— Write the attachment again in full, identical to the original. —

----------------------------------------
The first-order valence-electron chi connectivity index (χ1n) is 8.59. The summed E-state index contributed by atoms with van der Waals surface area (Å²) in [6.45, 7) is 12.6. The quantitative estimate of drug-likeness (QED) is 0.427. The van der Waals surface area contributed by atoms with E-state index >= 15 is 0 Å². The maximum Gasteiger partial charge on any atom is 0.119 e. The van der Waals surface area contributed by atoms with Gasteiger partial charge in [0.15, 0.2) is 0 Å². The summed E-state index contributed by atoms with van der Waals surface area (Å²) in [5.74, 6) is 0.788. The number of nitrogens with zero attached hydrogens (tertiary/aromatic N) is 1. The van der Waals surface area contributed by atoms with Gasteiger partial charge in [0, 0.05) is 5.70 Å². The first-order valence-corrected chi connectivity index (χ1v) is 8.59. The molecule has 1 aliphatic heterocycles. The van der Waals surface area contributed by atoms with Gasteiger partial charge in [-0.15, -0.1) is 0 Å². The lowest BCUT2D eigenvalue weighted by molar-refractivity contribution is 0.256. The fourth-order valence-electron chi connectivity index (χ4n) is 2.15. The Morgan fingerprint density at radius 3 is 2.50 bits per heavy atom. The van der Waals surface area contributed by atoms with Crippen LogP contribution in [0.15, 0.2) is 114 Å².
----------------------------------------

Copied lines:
The first-order valence-electron chi connectivity index (χ1n) is 8.59. The summed E-state index contributed by atoms with van der Waals surface area (Å²) in [6.45, 7) is 12.6. The quantitative estimate of drug-likeness (QED) is 0.427. The van der Waals surface area contributed by atoms with E-state index >= 15 is 0 Å². The maximum Gasteiger partial charge on any atom is 0.119 e. The van der Waals surface area contributed by atoms with Gasteiger partial charge in [0.15, 0.2) is 0 Å². The summed E-state index contributed by atoms with van der Waals surface area (Å²) in [5.74, 6) is 0.788. The number of nitrogens with zero attached hydrogens (tertiary/aromatic N) is 1. The van der Waals surface area contributed by atoms with Gasteiger partial charge in [0, 0.05) is 5.70 Å². The first-order valence-corrected chi connectivity index (χ1v) is 8.59. The molecule has 1 aliphatic heterocycles. The van der Waals surface area contributed by atoms with Gasteiger partial charge in [-0.15, -0.1) is 0 Å². The lowest BCUT2D eigenvalue weighted by molar-refractivity contribution is 0.256. The fourth-order valence-electron chi connectivity index (χ4n) is 2.15. The Morgan fingerprint density at radius 3 is 2.50 bits per heavy atom. The van der Waals surface area contributed by atoms with Crippen LogP contribution in [0.15, 0.2) is 114 Å².